In Philly, a D.C. gelato pro sees opportunity — and cocktail-sauce sorbet

When Sierra Georgia decided to open a brick-and-mortar successor to her popular Washington, D.C.-based mobile gelato business, she aimed her refrigerated food truck north and kept driving until she reached Philadelphia.

Now, the 30-year-old is just a few months from opening her 1,000-square-foot cafe and gelato kitchen in a repurposed industrial property that's coming back to life on the Northern Liberties-Fishtown border at Front and Wildey Streets.

Georgia's Gelat’oh Brick & Motor cafe will join a soon-to-open Love & Honey Fried Chicken restaurant and an indie men’s hair salon called Philadelphia Barber Co. at the assemblage of buildings in the shadow of the Market-Frankford El, about a block south of Girard station.

With commercial rents lower than in Washington, where her gelato business started, and a thriving food scene here, Georgia said, Philadelphia seemed an ideal place to begin this new phase of her enterprise.

“Philly is a very attractive city; it’s an affordable city; there’s a lot of culture here,” Georgia said. “Philly had so many great options at a great price.”

Douglas Green, a principal at Philadelphia-based real estate brokerage MSC Retail, said Philadelphia offers advantages over East Coast peers such as Boston, Washington, and New York for emerging businesses such as Georgia’s.

Green, who has represented retail tenants and landlords throughout the Mid-Atlantic region, said central Philadelphia’s population density – among the country’s highest – translates to lots of potential customers for all kinds of businesses, while its rents remain relatively affordable.

And with much of the city still emerging from decades of disinvestment, Philadelphia hasn’t seen as much retail development as its counterparts, he said, meaning less competition for the businesses that do give it a go here.

“There’s a perception that you can be a bigger player, with less risk, in Philadelphia,” Green said. “There’s this big-fish-small-pond mentality you can have.”

Georgia’s shop will open on the southwest corner of 1100 N. Front St., an aged property that’s served time as a bottling plant, a rug factory, and a marine-goods warehouse, said Josh Olivo, a principal at Elk Street Management, the property’s owner.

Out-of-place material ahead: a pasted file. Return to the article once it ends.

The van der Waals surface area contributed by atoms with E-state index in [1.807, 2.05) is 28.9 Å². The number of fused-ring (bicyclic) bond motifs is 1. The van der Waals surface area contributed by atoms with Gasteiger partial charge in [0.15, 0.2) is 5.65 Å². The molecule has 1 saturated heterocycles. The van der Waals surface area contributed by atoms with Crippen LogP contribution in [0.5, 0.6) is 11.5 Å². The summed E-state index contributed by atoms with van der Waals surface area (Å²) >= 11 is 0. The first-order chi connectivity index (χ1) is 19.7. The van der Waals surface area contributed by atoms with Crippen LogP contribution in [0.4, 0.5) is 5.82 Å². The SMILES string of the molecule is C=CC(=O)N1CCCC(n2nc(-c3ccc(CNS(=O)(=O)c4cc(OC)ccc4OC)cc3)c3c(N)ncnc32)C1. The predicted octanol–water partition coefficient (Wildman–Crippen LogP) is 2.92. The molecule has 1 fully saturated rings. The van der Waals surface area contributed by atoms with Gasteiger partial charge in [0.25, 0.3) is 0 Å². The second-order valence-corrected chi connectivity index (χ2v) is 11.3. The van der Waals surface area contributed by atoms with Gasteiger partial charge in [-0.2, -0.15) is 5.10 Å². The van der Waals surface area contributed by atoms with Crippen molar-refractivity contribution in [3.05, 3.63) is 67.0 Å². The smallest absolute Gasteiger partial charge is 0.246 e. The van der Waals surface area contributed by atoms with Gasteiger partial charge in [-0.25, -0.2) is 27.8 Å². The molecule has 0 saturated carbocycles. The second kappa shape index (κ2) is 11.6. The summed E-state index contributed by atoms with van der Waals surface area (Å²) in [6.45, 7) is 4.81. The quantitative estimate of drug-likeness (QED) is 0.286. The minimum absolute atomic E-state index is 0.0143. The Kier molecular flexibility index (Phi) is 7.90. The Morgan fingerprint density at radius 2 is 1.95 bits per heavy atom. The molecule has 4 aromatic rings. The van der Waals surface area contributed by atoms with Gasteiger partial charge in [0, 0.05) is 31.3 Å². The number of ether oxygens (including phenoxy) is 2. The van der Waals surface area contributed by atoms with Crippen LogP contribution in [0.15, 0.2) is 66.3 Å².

Elk Street is now marketing the building's two upper stories as “creative” office space with exposed brick walls and pine floor boards, after filling most of the ground-floor retail space, said Olivo. His company also is completing work on Frankford Avenue's 1400 block that includes Cheu Noodle Bar’s second location at the Bicycle Stable's former home.

No opening date has been set for Georgia’s gelato shop, though her plan advanced Monday when the Northern Liberties Neighbors Association board voted to approve zoning clearances it will need.

The Pemberton, Burlington County, native said she got into the gelato game a few years ago, after deciding that the frozen dessert would sell better during Washington’s humid summers than the cupcakes around which she had built an earlier food-truck business.

Georgia teamed with an experienced gelato chef to sell the treat at food-truck festivals under the Dolci Gelati brand before deciding to strike out on her own with a permanent storefront, while also continuing truck sales at festivals and catered events.

After completing a six-week gelato-making program at Carpigiano Gelato University in Bologna, Italy, Georgia headed to Philadelphia to establish her new Gelat’oh brand. With its youthful population and density of restaurants and bars, Georgia quickly zeroed in on Northern Liberties for her production space and retail outlet.

She plans to make and sell conventional gelatos at her new space, but there will also be more exotic options such as infused lavender, a canine-friendly peanut-butter-and-sweet-potato flavored “doggie gelato,” and – at special tasting events – cocktail-sauce sorbet, with chilled shrimp.

Georgia said Philadelphia's affordable rents and adventurous palates give her the luxury to take her craft in these esoteric directions.

“I wanted to be comfortable in a place where I could have a nice layout in the kitchen and really master the process,” she said. In Washington, “I wouldn’t have been able to do it at the same price point.”

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